By Huw Jones
LONDON (Reuters) - Britain will seek to reset relations between the City of London and the European Union on Thursday, saying it will stick to high standards in finance and not do anything to undermine financial stability in the bloc in the wake of Brexit.
About 7,000 jobs moved from Britain to the continent after the City lost most of its unfettered access to the EU's markets because of Brexit, forcing banks, insurers and asset managers to open EU hubs to avoid disruption to clients.
Britain has since proposed its "Edinburgh Reforms", a package of over 30 measures to update market rules, raising suspicion in Brussels that it was attempting to win business by easing rules, particularly after a high-profile spat with the Bank of England over loosening insurance capital requirements.
"Let me be completely clear, we do not want, in any way, to deregulate for the sake of deregulation. And in no way will we put European financial stability at risk," Britain's financial services minister Andrew Griffith will tell a financial services conference in Berlin according to a finance ministry statement.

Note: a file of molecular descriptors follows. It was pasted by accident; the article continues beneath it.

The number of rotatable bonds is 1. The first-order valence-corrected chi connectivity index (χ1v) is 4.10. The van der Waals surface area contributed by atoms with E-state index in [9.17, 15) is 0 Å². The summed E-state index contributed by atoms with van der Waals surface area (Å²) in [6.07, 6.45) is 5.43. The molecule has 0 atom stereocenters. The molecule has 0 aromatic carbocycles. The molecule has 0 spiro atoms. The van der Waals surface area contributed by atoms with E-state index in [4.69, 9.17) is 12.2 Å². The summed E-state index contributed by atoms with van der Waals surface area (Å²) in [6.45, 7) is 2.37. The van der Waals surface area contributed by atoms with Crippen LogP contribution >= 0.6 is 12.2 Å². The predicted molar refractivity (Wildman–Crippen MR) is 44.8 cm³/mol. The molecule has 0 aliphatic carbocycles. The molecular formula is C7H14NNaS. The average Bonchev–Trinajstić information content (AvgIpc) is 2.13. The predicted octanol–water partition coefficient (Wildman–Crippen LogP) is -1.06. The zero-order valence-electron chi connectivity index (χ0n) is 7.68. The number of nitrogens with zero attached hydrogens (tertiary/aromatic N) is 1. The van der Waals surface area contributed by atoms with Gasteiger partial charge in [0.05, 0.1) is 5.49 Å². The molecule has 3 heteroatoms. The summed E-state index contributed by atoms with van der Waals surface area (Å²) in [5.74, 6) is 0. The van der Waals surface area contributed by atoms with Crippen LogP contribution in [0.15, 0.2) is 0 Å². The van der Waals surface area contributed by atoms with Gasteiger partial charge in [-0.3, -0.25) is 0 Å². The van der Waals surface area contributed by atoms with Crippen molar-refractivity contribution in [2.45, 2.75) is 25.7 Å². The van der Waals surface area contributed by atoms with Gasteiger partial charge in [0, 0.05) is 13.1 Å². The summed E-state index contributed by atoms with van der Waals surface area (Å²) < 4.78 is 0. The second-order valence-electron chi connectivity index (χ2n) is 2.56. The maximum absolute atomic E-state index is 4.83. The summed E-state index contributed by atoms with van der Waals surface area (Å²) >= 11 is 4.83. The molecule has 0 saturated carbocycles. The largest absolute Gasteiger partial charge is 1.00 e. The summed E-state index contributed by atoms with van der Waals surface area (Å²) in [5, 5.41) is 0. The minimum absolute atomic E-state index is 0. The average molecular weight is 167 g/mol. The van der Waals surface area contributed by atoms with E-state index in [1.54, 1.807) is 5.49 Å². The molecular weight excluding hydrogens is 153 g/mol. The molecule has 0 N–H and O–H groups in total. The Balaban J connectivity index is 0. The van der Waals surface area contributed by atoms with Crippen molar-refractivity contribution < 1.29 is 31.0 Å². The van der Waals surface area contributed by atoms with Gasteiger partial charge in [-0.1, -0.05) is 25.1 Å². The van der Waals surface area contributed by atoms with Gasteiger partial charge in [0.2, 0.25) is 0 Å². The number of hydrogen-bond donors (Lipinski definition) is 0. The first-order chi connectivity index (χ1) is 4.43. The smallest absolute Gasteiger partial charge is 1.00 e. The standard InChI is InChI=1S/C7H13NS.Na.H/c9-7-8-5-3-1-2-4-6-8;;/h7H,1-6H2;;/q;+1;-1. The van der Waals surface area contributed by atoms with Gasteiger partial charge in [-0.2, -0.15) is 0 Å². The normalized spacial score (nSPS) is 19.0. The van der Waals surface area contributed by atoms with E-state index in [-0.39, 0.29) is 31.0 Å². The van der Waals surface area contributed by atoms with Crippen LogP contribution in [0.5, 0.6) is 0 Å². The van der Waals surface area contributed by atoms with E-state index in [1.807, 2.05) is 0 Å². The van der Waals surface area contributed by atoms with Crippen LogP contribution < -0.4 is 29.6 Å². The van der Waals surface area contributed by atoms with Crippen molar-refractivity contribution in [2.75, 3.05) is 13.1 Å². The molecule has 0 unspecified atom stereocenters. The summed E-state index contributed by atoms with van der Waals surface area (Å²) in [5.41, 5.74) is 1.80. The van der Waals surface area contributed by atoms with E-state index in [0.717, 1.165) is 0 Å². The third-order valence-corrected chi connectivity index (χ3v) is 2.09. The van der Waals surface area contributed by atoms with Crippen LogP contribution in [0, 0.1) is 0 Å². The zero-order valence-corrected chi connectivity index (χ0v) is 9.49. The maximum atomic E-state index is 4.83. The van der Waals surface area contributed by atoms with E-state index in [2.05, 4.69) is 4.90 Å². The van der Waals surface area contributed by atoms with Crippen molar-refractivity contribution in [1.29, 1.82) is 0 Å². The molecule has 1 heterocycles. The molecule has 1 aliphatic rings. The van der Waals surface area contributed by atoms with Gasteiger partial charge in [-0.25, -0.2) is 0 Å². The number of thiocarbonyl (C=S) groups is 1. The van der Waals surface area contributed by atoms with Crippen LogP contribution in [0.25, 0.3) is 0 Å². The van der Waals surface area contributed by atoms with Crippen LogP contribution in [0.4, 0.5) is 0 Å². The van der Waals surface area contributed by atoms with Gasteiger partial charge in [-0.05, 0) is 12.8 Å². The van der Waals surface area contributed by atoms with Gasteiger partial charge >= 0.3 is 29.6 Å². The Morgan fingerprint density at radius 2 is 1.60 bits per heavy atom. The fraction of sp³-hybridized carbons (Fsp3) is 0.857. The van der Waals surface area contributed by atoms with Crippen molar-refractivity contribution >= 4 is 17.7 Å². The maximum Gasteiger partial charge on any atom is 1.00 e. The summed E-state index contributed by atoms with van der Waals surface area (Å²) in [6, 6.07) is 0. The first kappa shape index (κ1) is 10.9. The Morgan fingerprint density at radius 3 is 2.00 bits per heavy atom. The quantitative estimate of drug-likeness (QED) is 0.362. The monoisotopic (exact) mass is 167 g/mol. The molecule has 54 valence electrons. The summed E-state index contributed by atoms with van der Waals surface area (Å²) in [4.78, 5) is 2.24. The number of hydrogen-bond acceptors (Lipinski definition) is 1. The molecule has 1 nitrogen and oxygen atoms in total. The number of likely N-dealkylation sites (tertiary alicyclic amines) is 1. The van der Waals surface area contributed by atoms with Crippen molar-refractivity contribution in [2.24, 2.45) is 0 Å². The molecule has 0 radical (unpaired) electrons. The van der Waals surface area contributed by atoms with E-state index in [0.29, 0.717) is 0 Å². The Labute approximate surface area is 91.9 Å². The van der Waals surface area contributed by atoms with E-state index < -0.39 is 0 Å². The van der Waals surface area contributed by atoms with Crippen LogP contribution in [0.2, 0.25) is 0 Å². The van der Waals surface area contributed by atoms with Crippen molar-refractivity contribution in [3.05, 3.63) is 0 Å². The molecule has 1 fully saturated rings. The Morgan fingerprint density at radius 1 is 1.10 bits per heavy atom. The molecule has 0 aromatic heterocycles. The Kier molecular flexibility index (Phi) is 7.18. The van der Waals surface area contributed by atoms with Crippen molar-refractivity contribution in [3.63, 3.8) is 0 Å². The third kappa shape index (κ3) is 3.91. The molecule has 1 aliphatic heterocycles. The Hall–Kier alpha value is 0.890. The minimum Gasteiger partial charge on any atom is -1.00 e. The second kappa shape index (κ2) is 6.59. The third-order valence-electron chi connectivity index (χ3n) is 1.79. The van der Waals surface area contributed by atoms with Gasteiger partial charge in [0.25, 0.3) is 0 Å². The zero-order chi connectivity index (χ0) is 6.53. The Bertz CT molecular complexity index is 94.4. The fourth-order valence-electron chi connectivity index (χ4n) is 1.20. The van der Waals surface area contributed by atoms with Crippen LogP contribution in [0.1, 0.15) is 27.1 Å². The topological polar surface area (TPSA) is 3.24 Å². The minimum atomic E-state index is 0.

"It would not benefit anyone to do so," Griffith will say, adding that the City's success is, in addition to language, a well-established legal system and skilled workers, down to its high regulatory standards.
Included in Britain's trade deal with the EU is a memorandum of understanding (MoU) for a financial regulatory cooperation forum, copying what the United States already has with the bloc to discuss and iron out issues, seen as key to warmer relations.
Britain and Brussels have already clashed over moves by Brussels to force banks in the EU to shift euro derivatives clearing from London to Frankfurt.
Brussels, however, has said it would not rubber-stamp the MoU until disputes over Northern Ireland were resolved.
Earlier this week, Britain and the EU agreed on a "Windsor Framework" to settle disputes over Northern Ireland, opening what both sides called a new chapter in their relations.
"In financial services, the Treasury stands ready to continue conversations with our European partners on enhancing regulatory cooperation," Griffith will say.
He is due to visit other European capitals in coming weeks and months to "broaden and deepen" relations in financial services, the ministry said.
(Reporting by Huw Jones; Editing by Alexander Smith)